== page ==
Hey, CMMI Appraiser, as a federal contractor in Central Ohio, we have appreciated your posts about developing a Process Improvement Plan and all the aspects of it. Do you intend to provide a high level overview of how to implement the plan? For example, what are the deliverables? ~ Jerry T.
Jerry, the discipline you have been reading about here at Ask the CMMI Appraiser is known as Organizational Change Management (OCM), and our resident expert on this topic is Julie Calfin, Broadsword’s Director of Consulting. Julie does amazing work with companies that are undergoing large scale business transformation like yours. Take it away, Julie! ~ The CMMI Appraiser
Thank you, CMMI Appraiser!
Jerry, it has been wonderful to hear from readers like you who are actively using the information we are sharing.
As the CMMI Appraiser indicated, the discipline known as Organizational Change Management (OCM) includes many tactics that can help your people change their behavior quickly with minimal disruption. Organizational Change Management is a structured approach that an organization uses to transition from wherever they are today to wherever they want to be tomorrow. You can use it to navigate successfully through the enormous transformation in front of you.
Let’s pull back and take the high level view of activities that we would put into your Process Improvement Plan, from the manager’s point of view:
The value of this graph is it shows how to integrate OCM strategy with all of the Process Improvement activities in your Process Improvement Plan.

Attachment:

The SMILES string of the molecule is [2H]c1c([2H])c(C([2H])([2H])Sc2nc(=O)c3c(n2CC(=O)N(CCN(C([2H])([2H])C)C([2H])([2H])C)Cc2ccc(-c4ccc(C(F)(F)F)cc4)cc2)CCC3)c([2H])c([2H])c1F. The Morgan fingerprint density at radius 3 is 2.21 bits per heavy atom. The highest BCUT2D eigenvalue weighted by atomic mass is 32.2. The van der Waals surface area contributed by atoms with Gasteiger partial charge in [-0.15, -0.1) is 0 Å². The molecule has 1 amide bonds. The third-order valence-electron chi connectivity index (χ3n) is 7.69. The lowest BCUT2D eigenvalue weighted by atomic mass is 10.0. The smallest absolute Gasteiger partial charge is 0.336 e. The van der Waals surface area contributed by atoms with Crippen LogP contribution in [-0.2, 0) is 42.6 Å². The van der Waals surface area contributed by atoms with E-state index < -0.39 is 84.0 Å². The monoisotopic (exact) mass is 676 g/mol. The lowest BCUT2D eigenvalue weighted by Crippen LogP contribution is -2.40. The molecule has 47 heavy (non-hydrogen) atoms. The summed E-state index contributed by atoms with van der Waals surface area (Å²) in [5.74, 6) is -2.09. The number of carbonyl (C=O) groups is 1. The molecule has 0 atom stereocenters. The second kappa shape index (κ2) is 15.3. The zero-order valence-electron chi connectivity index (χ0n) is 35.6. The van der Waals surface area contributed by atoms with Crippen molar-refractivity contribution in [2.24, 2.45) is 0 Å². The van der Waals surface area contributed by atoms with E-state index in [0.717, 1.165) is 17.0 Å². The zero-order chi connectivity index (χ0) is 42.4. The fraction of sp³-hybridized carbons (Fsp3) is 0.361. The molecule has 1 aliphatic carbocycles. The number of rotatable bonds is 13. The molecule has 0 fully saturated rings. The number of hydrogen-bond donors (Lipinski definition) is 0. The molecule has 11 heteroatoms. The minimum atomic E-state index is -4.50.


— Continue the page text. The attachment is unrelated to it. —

Phase I, INITIATE – This is the beginning. Your OCM Strategy includes tactics like setting goals, identifying processes, and assigning resources. It also includes foundational activities like establishing a future state vision for where you want the organization to be at the end of the Process Improvement Program. The Initiate Phase is where you prepare to move your engineers systematically through the stages of change and keep your team firmly on the path to greatness.
Phase II, IMPLEMENT – Here, you are designing and deploying your processes and monitoring their initial performance. In earlier posts about business transformation, we talked about the steps involved in moving your team up the Commitment Curve to institutionalization. The Implement Phase is where you accelerate process adoption using levers like effective communication and training.
Phase III, OPERATE – The final phase is where you measure process performance and use the collective experiences of process users to continually improve your processes. The Operate Phase is where your organization will spend the most time. As processes are updated, you will continue communicating, training and rewarding so the processes become part of your organization’s culture.
Adopting a Process Improvement Plan is a change that will affect everything – process, technology and people. You are wise to seek out information about the elements of the plan that will help you architect the change you want to see in your company.
Organizational Change Management techniques are there to help. Like an architect’s blueprints, OCM principles guide the process of changing behavior throughout the company, and allow you to make the changes quickly, with minimal disruption on the business.
Check back for more on this topic, Jerry, as we will dig deeper into the components of each of the three phases.
Like this blog? Forward to your nearest engineering or software exec!
Julie Calfin is the Director of Consulting at Broadsword Solutions Corporation. She has years of real world experience using OCM strategy and tactics to help her clients achieve their goals. Julie also uses the CMMI, in partnership with her clients, to set-up, monitor, and sustain process improvement programs.
Visit www.broadswordsolutions.com for more information about running a successful CMMI program.